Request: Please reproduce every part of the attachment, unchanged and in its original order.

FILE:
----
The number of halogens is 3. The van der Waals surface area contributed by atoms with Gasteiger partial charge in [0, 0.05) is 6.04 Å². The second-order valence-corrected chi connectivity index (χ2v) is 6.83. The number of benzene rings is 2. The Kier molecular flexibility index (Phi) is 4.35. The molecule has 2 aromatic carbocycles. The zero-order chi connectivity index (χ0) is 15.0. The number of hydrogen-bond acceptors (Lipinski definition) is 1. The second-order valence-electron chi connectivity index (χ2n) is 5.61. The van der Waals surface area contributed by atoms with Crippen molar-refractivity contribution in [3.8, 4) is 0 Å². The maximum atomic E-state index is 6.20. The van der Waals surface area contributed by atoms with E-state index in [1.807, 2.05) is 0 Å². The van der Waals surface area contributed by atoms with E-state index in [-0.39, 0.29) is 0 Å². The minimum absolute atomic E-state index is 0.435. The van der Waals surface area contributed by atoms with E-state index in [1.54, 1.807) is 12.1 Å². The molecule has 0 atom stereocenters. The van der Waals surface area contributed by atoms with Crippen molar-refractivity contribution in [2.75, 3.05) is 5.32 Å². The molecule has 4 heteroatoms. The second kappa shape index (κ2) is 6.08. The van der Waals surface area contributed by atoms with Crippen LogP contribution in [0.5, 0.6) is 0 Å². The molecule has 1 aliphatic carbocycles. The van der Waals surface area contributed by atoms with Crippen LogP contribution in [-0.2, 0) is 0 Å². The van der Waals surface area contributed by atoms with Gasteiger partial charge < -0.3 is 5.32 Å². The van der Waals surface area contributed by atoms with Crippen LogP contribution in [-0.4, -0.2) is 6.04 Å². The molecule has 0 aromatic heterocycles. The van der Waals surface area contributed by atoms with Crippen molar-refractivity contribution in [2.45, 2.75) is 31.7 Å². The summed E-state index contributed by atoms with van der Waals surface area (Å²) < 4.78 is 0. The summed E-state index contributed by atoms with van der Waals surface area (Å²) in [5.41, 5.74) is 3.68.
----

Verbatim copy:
The number of halogens is 3. The van der Waals surface area contributed by atoms with Gasteiger partial charge in [0, 0.05) is 6.04 Å². The second-order valence-corrected chi connectivity index (χ2v) is 6.83. The number of benzene rings is 2. The Kier molecular flexibility index (Phi) is 4.35. The molecule has 2 aromatic carbocycles. The zero-order chi connectivity index (χ0) is 15.0. The number of hydrogen-bond acceptors (Lipinski definition) is 1. The second-order valence-electron chi connectivity index (χ2n) is 5.61. The van der Waals surface area contributed by atoms with Crippen molar-refractivity contribution in [3.8, 4) is 0 Å². The maximum atomic E-state index is 6.20. The van der Waals surface area contributed by atoms with E-state index in [1.807, 2.05) is 0 Å². The van der Waals surface area contributed by atoms with E-state index in [-0.39, 0.29) is 0 Å². The minimum absolute atomic E-state index is 0.435. The van der Waals surface area contributed by atoms with E-state index in [1.54, 1.807) is 12.1 Å². The molecule has 0 atom stereocenters. The van der Waals surface area contributed by atoms with Crippen molar-refractivity contribution in [2.75, 3.05) is 5.32 Å². The molecule has 4 heteroatoms. The second kappa shape index (κ2) is 6.08. The van der Waals surface area contributed by atoms with Crippen LogP contribution in [0.5, 0.6) is 0 Å². The molecule has 1 aliphatic carbocycles. The van der Waals surface area contributed by atoms with Crippen LogP contribution in [-0.2, 0) is 0 Å². The van der Waals surface area contributed by atoms with Gasteiger partial charge < -0.3 is 5.32 Å². The van der Waals surface area contributed by atoms with Crippen LogP contribution in [-0.4, -0.2) is 6.04 Å². The molecule has 0 aromatic heterocycles. The van der Waals surface area contributed by atoms with Crippen molar-refractivity contribution in [2.45, 2.75) is 31.7 Å². The summed E-state index contributed by atoms with van der Waals surface area (Å²) < 4.78 is 0. The summed E-state index contributed by atoms with van der Waals surface area (Å²) in [5.41, 5.74) is 3.68.